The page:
This week in the Inside Ontario blog:
A Nanos poll reports a tightening election race
Liberals and PCs go on the attack, the NDP goes positive
Ford and McGuinty discuss subway funding
Drugs, crime and what the party leaders did in university
A Nanos Research poll released last week reports the gap in public support between the PCs and Liberals is tightening in the weeks before the Ontario election campaign formally begins.
When respondents were asked which party they would vote for locally: 42.1 per cent said the PCs (compared to 41.3 per cent in May, 2011); 37.6 per cent said the Liberals (compared to 34 per cent in May); 16.2 per cent said the NDP (compared to 18.7 per cent in May); 3.4 per cent said the Greens (compared to 5.4 per cent in May); and 16.9 per cent were undecided (compared to 13 per cent in May). There was a 3.4 per cent margin of error 19 times out of 20 on the results.
However, the other results from this poll reveal an even closer race. When asked who would make the best premier: 30 per cent said Dalton McGuinty, leader of the Liberals; 29 per cent said Tim Hudak, leader of the PCs; 12 per cent said Andrea Horwath, leader of the NDP; three per cent said Mike Schreiner, leader of the Greens; 15 per cent were undecided; and 11 per cent said none of them.
When asked who is the most trustworthy: 28 per cent said McGuinty; 23 per cent said Hudak; 14 per cent said Horwath; three per cent said Schreiner; 19 per cent said none of them; and 14 per cent were undecided.
Only one-in-five women said Hudak is the most trustworthy of the party leaders, suggesting there is a gender divide in this election campaign.
When asked who has the best vision for Ontario?s future: 29 per cent said McGuinty; 26 per cent said Hudak; 13 per cent said Horwath; three per cent said Schreiner; 17 per cent were undecided; and 13 per cent said none of them.
Pollster Nik Nanos told the Globe and Mail these findings suggest the provincial Liberals are unlikely face the same fate as their federal cousins who only won 11 Ontario seats in May?s national election.
Hudak dismissed the assertion that this poll shows the Liberals are gaining momentum. He said polls will go up and down, but the PCs are the only party that can remove McGuinty from office.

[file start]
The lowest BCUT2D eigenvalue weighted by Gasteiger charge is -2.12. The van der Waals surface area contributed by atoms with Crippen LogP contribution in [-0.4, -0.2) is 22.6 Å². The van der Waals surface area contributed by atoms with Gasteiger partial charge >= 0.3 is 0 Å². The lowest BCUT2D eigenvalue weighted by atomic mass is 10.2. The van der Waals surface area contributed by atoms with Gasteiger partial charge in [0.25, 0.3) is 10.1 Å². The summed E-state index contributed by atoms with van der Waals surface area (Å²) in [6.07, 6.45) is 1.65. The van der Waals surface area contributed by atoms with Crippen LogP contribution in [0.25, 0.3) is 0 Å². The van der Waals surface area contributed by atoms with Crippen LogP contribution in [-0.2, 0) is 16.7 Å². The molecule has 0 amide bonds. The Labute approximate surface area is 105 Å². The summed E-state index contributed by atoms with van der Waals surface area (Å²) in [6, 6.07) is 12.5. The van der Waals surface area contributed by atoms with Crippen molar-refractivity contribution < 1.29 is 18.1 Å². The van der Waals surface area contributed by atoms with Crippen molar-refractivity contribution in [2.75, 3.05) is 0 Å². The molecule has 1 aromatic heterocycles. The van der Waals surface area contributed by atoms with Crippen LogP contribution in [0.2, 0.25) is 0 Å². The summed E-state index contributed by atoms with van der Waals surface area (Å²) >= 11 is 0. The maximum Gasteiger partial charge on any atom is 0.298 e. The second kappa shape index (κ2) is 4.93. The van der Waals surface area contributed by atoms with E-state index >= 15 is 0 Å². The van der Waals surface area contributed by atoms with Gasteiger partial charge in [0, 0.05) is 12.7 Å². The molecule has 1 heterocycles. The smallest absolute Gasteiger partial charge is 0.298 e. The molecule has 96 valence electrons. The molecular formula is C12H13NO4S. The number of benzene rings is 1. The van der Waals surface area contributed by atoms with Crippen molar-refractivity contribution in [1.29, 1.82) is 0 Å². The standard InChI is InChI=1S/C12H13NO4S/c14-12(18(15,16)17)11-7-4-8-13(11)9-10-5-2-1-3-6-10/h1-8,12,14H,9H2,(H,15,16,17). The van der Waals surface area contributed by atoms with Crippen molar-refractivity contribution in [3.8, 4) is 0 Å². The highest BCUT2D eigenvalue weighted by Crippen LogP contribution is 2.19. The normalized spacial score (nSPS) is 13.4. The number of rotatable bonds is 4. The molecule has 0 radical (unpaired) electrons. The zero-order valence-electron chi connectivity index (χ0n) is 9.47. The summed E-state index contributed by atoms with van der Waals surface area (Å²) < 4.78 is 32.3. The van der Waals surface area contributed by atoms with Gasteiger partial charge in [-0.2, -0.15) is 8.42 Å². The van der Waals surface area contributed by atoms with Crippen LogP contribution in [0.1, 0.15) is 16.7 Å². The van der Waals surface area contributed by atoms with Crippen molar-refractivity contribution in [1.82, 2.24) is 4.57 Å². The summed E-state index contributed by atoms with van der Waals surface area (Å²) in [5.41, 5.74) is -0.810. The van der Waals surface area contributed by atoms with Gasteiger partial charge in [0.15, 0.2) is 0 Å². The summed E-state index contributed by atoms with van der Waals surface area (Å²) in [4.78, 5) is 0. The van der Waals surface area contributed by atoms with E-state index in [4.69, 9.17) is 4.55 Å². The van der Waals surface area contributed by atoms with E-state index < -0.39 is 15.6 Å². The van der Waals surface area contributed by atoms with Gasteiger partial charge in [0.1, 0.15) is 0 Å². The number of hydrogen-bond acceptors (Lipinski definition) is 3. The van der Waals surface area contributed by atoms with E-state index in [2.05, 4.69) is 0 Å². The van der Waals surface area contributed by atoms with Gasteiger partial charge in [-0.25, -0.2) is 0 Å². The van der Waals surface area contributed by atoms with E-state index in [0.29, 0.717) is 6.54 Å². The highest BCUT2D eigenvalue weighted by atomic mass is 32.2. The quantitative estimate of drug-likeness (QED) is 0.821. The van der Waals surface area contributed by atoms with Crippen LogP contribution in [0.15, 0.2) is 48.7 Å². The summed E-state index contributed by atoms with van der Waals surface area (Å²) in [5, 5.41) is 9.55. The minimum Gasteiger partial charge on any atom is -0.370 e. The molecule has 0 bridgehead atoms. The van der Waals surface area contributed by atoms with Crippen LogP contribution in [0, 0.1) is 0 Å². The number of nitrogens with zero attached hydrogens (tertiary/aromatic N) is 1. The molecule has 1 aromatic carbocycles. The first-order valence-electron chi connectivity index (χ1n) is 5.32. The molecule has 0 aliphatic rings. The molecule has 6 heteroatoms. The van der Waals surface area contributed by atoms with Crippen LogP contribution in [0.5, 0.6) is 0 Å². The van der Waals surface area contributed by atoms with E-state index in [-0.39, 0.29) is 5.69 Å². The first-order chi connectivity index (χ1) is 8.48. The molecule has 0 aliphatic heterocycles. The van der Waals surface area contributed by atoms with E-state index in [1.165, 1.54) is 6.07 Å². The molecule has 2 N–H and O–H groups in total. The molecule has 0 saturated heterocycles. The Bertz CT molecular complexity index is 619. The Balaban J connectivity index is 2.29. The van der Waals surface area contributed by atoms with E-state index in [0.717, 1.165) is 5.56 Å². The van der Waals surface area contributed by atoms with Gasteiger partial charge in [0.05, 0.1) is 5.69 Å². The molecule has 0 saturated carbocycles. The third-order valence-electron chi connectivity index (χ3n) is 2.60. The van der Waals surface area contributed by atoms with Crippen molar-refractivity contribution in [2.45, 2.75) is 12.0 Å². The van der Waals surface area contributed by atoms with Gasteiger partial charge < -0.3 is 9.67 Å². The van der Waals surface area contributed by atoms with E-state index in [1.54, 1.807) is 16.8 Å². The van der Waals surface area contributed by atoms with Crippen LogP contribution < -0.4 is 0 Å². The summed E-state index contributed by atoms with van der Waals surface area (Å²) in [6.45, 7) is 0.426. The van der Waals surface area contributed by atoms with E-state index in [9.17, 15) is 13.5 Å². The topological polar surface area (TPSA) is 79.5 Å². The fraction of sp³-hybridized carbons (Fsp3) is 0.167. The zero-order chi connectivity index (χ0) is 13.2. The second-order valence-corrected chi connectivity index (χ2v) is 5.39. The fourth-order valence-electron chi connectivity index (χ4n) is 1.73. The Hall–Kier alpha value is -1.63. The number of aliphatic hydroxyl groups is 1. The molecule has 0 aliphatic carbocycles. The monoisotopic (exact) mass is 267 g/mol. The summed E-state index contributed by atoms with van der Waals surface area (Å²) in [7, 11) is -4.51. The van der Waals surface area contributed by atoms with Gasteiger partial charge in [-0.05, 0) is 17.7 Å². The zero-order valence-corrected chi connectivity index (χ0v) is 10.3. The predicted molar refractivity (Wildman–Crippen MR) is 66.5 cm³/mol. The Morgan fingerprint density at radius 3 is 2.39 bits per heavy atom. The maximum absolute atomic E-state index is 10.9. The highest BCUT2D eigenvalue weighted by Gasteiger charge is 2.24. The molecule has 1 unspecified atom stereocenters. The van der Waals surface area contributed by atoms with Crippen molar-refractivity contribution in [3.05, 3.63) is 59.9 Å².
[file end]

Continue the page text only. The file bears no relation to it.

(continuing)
Tasha Kheirriddin, columnist with the National Post, observed that shifts in public opinion over the past year threaten what once appeared to be a certain PC government. She thinks the PCs should emulate Toronto mayor Rob Ford?s election strategy of focusing on pocketbook issues. Kheirriddin believes the province may be ?sleepwalking? towards another Liberal government, because the PCs aren?t offering real change.
L. Ian MacDonald, editor-in-chief of Policy Options, argued that despite the uptick in Liberal support (which he attributes to government and partisan advertising) fundamental signs point to a PC majority government. For MacDonald the keys to PC victory are: Ontario?s have-not status; the deficit; the fatigue of a two-term Liberal government; and the fact that the federal Conservatives won 73 of Ontario?s 106 seats in May?s national election.
Regardless of the pundits? opinions, the result of the coming provincial election could be difficult to predict. As Hershell Ezrin, who was the principal secretary to former Premier David Peterson, told ontarionewswatch.com, many of the old rules of electioneering may no longer apply to contemporary election campaigns, because of factors such as fixed election dates and low voter turnout.
Nik Nanos said the narrowing gap between Tim Hudak and Dalton McGuinty was likely the result of Liberal negative political advertising. Certainly, all the major parties have started making their pitch to the public through political ads, even though the campaign hasn?t formally begun yet.
For instance, the Ontario Liberals are claiming that a PC government will cut services.